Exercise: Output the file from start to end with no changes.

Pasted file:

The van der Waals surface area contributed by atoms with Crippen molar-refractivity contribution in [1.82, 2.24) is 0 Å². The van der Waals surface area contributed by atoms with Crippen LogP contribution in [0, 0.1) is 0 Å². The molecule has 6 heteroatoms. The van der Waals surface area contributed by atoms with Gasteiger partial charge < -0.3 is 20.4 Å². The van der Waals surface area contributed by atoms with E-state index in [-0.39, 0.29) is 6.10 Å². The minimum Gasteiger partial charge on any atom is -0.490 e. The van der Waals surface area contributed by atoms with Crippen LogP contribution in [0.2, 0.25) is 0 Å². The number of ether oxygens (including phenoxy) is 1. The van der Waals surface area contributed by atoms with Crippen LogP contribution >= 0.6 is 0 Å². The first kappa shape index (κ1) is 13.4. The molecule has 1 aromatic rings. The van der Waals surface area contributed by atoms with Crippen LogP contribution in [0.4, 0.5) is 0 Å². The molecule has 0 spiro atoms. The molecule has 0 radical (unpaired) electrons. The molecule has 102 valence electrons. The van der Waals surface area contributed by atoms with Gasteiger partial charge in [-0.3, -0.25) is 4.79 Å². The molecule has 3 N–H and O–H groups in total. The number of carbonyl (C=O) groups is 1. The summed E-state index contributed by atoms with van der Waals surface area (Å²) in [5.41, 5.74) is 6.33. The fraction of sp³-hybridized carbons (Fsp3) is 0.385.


The van der Waals surface area contributed by atoms with Crippen molar-refractivity contribution in [1.82, 2.24) is 0 Å². The van der Waals surface area contributed by atoms with Crippen LogP contribution in [0, 0.1) is 0 Å². The molecule has 6 heteroatoms. The van der Waals surface area contributed by atoms with Gasteiger partial charge < -0.3 is 20.4 Å². The van der Waals surface area contributed by atoms with E-state index in [-0.39, 0.29) is 6.10 Å². The minimum Gasteiger partial charge on any atom is -0.490 e. The van der Waals surface area contributed by atoms with Crippen LogP contribution in [0.2, 0.25) is 0 Å². The number of ether oxygens (including phenoxy) is 1. The van der Waals surface area contributed by atoms with Crippen LogP contribution >= 0.6 is 0 Å². The first kappa shape index (κ1) is 13.4. The molecule has 1 aromatic rings. The van der Waals surface area contributed by atoms with Crippen LogP contribution in [0.4, 0.5) is 0 Å². The molecule has 0 spiro atoms. The molecule has 0 radical (unpaired) electrons. The molecule has 102 valence electrons. The van der Waals surface area contributed by atoms with Gasteiger partial charge in [-0.3, -0.25) is 4.79 Å². The molecule has 3 N–H and O–H groups in total. The number of carbonyl (C=O) groups is 1. The summed E-state index contributed by atoms with van der Waals surface area (Å²) in [5.41, 5.74) is 6.33. The fraction of sp³-hybridized carbons (Fsp3) is 0.385.